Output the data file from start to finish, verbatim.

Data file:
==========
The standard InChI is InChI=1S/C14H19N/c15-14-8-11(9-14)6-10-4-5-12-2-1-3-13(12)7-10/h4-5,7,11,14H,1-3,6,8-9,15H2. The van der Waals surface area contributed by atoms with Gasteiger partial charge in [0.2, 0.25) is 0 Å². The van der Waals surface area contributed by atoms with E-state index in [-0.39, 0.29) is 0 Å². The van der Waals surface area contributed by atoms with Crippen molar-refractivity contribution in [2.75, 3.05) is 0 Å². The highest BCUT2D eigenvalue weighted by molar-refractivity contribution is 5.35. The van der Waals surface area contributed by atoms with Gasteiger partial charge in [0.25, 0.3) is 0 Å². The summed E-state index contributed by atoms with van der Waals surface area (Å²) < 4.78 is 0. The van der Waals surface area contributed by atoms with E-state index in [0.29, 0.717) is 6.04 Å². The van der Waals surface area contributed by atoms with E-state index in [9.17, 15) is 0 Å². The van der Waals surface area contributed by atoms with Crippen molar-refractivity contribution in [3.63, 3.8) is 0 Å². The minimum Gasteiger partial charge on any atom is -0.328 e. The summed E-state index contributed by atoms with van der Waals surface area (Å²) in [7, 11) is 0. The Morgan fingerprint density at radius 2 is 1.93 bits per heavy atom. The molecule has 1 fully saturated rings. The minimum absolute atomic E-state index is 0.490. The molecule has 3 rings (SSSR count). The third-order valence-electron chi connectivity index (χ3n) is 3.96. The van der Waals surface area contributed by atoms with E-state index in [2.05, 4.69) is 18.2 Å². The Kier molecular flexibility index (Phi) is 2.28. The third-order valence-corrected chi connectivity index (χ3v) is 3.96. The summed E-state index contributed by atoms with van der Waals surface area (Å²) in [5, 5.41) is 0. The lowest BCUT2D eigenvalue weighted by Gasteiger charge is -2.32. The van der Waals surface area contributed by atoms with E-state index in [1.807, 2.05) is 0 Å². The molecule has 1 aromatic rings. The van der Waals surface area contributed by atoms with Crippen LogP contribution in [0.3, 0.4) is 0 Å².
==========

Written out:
The standard InChI is InChI=1S/C14H19N/c15-14-8-11(9-14)6-10-4-5-12-2-1-3-13(12)7-10/h4-5,7,11,14H,1-3,6,8-9,15H2. The van der Waals surface area contributed by atoms with Gasteiger partial charge in [0.2, 0.25) is 0 Å². The van der Waals surface area contributed by atoms with E-state index in [-0.39, 0.29) is 0 Å². The van der Waals surface area contributed by atoms with Crippen molar-refractivity contribution in [2.75, 3.05) is 0 Å². The highest BCUT2D eigenvalue weighted by molar-refractivity contribution is 5.35. The van der Waals surface area contributed by atoms with Gasteiger partial charge in [0.25, 0.3) is 0 Å². The summed E-state index contributed by atoms with van der Waals surface area (Å²) < 4.78 is 0. The van der Waals surface area contributed by atoms with E-state index in [0.29, 0.717) is 6.04 Å². The van der Waals surface area contributed by atoms with E-state index in [9.17, 15) is 0 Å². The van der Waals surface area contributed by atoms with Crippen molar-refractivity contribution in [3.63, 3.8) is 0 Å². The minimum Gasteiger partial charge on any atom is -0.328 e. The summed E-state index contributed by atoms with van der Waals surface area (Å²) in [7, 11) is 0. The Morgan fingerprint density at radius 2 is 1.93 bits per heavy atom. The molecule has 1 fully saturated rings. The minimum absolute atomic E-state index is 0.490. The molecule has 3 rings (SSSR count). The third-order valence-electron chi connectivity index (χ3n) is 3.96. The van der Waals surface area contributed by atoms with E-state index in [2.05, 4.69) is 18.2 Å². The Kier molecular flexibility index (Phi) is 2.28. The third-order valence-corrected chi connectivity index (χ3v) is 3.96. The summed E-state index contributed by atoms with van der Waals surface area (Å²) in [5, 5.41) is 0. The lowest BCUT2D eigenvalue weighted by Gasteiger charge is -2.32. The van der Waals surface area contributed by atoms with E-state index in [1.807, 2.05) is 0 Å². The molecule has 1 aromatic rings. The van der Waals surface area contributed by atoms with Crippen LogP contribution in [0.3, 0.4) is 0 Å².